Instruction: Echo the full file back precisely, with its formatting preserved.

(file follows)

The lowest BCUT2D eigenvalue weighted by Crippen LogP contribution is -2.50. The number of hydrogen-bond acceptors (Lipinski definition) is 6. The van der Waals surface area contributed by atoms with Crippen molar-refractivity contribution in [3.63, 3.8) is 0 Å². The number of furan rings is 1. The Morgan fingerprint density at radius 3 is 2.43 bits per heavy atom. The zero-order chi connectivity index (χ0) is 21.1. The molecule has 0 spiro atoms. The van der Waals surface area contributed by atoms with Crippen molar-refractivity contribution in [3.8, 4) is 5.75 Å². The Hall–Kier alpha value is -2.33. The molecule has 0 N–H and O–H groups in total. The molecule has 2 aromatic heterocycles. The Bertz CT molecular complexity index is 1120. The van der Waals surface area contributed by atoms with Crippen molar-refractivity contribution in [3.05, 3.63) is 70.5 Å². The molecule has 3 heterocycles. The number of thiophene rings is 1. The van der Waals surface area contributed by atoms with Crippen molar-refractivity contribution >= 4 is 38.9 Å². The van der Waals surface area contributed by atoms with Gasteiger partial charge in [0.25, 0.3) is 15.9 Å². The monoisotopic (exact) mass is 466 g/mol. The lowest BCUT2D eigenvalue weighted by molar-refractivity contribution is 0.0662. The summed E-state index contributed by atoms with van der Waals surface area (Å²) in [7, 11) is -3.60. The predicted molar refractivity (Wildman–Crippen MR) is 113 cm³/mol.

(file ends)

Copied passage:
The lowest BCUT2D eigenvalue weighted by Crippen LogP contribution is -2.50. The number of hydrogen-bond acceptors (Lipinski definition) is 6. The van der Waals surface area contributed by atoms with Crippen molar-refractivity contribution in [3.63, 3.8) is 0 Å². The number of furan rings is 1. The Morgan fingerprint density at radius 3 is 2.43 bits per heavy atom. The zero-order chi connectivity index (χ0) is 21.1. The molecule has 0 spiro atoms. The van der Waals surface area contributed by atoms with Crippen molar-refractivity contribution in [3.8, 4) is 5.75 Å². The Hall–Kier alpha value is -2.33. The molecule has 0 N–H and O–H groups in total. The molecule has 2 aromatic heterocycles. The Bertz CT molecular complexity index is 1120. The van der Waals surface area contributed by atoms with Crippen molar-refractivity contribution in [3.05, 3.63) is 70.5 Å². The molecule has 3 heterocycles. The number of thiophene rings is 1. The van der Waals surface area contributed by atoms with Crippen molar-refractivity contribution >= 4 is 38.9 Å². The van der Waals surface area contributed by atoms with Gasteiger partial charge in [0.25, 0.3) is 15.9 Å². The monoisotopic (exact) mass is 466 g/mol. The lowest BCUT2D eigenvalue weighted by molar-refractivity contribution is 0.0662. The summed E-state index contributed by atoms with van der Waals surface area (Å²) in [7, 11) is -3.60. The predicted molar refractivity (Wildman–Crippen MR) is 113 cm³/mol.